In the context of BlackRock’s climate ‘epiphany’ last month, as well as clear indications from significant fund managers such as Sir Christopher Hohn’s TCI Funds Management that they will be taking more overtly activist steps to catalyse climate action in future, listed company boards have never been under greater pressure to fulsomely explain the environmental, social and governance (ESG) footprint of their business.
However, in their rush to meet shareholders’ demands for greater information, directors are often unwittingly exposing themselves to additional litigious risks, particularly with respect to forward-looking statements on ESG risks and strategies. Common examples include statements regarding the impact of climate change on market demand for the company’s products, the risks which will affect the company in the future and, depending on how they are framed, climate scenario plans.
Under the Corporations Act, when a person makes a representation to the market about a future matter and the person does not have reasonable grounds for it, the representation is automatically deemed to be misleading by law if it ultimately proves to be inaccurate. This is the case even where the person genuinely believed that the representation was true when it was made.
Where directors fail to correctly distinguish between expectation and fact, or fail to properly explain the assumptions underlying the company’s analysis, they may be exposed to claims for misleading disclosure if events unfold differently to how they were anticipated. Similarly, aspirational statements, no matter how well intended, can be grounds for litigation if ultimately they are not achieved.
Increasingly, litigation for inaccurate or misleading disclosure is being used as a ‘hook’ by activists and consumers overseas when seeking to hold companies to account on ESG. Examples include the class actions filed against Mars, Nestlé and Hershey regarding their statements on sustainable sourcing and allegations of child labour in their cocoa supply chains, as well as litigation filed against Costco over statements regarding its anti-human trafficking disclosure.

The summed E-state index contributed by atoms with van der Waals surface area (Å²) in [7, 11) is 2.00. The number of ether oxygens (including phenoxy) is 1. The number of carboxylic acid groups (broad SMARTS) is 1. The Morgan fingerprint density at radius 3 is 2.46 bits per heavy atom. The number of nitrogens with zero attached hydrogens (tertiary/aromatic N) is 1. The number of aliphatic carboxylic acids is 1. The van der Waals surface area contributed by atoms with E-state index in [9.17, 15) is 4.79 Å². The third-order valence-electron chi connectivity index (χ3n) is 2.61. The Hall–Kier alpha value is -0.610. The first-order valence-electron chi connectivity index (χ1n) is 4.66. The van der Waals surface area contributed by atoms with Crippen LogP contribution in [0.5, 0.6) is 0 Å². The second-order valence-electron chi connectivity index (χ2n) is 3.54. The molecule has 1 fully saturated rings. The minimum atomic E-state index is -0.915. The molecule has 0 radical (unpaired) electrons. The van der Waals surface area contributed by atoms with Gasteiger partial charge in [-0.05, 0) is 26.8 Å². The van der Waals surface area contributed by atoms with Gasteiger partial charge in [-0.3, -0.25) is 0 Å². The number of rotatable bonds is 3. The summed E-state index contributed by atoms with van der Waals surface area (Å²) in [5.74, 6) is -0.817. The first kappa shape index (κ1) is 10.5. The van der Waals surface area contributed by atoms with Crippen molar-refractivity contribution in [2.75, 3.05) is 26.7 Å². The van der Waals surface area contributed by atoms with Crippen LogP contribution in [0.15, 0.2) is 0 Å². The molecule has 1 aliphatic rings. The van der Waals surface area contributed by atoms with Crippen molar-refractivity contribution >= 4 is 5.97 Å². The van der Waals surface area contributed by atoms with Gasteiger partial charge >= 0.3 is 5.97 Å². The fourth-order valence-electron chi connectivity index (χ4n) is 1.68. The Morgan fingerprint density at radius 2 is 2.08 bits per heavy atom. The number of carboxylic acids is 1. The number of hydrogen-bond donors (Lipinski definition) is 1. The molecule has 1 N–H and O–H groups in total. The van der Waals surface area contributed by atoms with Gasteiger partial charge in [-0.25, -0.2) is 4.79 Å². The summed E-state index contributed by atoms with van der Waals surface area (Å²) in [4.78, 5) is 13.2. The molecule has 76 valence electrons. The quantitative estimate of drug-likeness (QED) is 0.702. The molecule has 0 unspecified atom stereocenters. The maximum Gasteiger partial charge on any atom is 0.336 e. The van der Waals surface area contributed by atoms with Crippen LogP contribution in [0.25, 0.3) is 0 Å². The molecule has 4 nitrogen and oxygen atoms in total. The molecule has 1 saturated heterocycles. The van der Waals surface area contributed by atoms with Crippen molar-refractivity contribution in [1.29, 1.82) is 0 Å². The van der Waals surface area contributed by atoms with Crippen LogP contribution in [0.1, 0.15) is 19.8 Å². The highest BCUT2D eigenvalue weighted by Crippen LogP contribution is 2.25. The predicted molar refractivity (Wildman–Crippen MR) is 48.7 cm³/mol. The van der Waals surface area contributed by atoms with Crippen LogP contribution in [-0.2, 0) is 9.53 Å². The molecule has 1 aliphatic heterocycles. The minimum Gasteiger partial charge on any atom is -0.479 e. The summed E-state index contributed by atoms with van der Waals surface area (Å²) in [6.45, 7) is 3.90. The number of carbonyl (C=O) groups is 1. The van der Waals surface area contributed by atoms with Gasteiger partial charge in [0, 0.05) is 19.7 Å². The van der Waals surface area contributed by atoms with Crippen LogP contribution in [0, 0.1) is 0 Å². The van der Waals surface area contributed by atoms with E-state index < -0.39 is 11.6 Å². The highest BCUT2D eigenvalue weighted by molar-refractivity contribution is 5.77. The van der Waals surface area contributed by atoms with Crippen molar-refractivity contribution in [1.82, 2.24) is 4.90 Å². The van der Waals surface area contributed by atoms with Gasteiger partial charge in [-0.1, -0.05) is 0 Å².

The risk of misleading disclosure can be managed by having an effective disclosure process, sensible disclaimers, correct framing of information, and the robust ‘testing’ of information prior to disclosure.
However, in practice, companies typically develop their reporting on climate change, water usage, ethical sourcing, and other ESG topics in siloed specialist teams. It is fairly unusual for the information to be subject to the same level of rigour as other corporate reporting and it is too often hastily ‘blessed’ by the board on the way to investors’ inboxes.
While institutional investors will typically seek ESG data to gain better insights into the value and risk profile of their investments, in the context of Australia’s shareholder class action regime, the prospect of litigious action for inaccurate disclosure looms large for company boards where they fail to anticipate material risk exposures or incorrectly describe their impact.
Increasingly, we are also seeing activist complaints to regulators, requisitioned resolutions and social media campaigns challenging the level – or content – of ESG disclosure by listed companies. Although such demands are typically couched as being in furtherance of shareholder interests, activists are not bound to act in the bests interests of the company and will often have motivations divergent from their stated shareholder altruism.
Clearly, the answer is not less ESG disclosure. Demand for more fulsome information is reflective of both investor and broader community expectations regarding ESG and, relevantly, it now forms a baseline expectation of regulators such as ASIC. Instead, companies need to be cognisant of the myriad of users of their ESG disclosure, implement robust processes for objective review, and proactively ‘stress test’ the grounds on which statements are being made.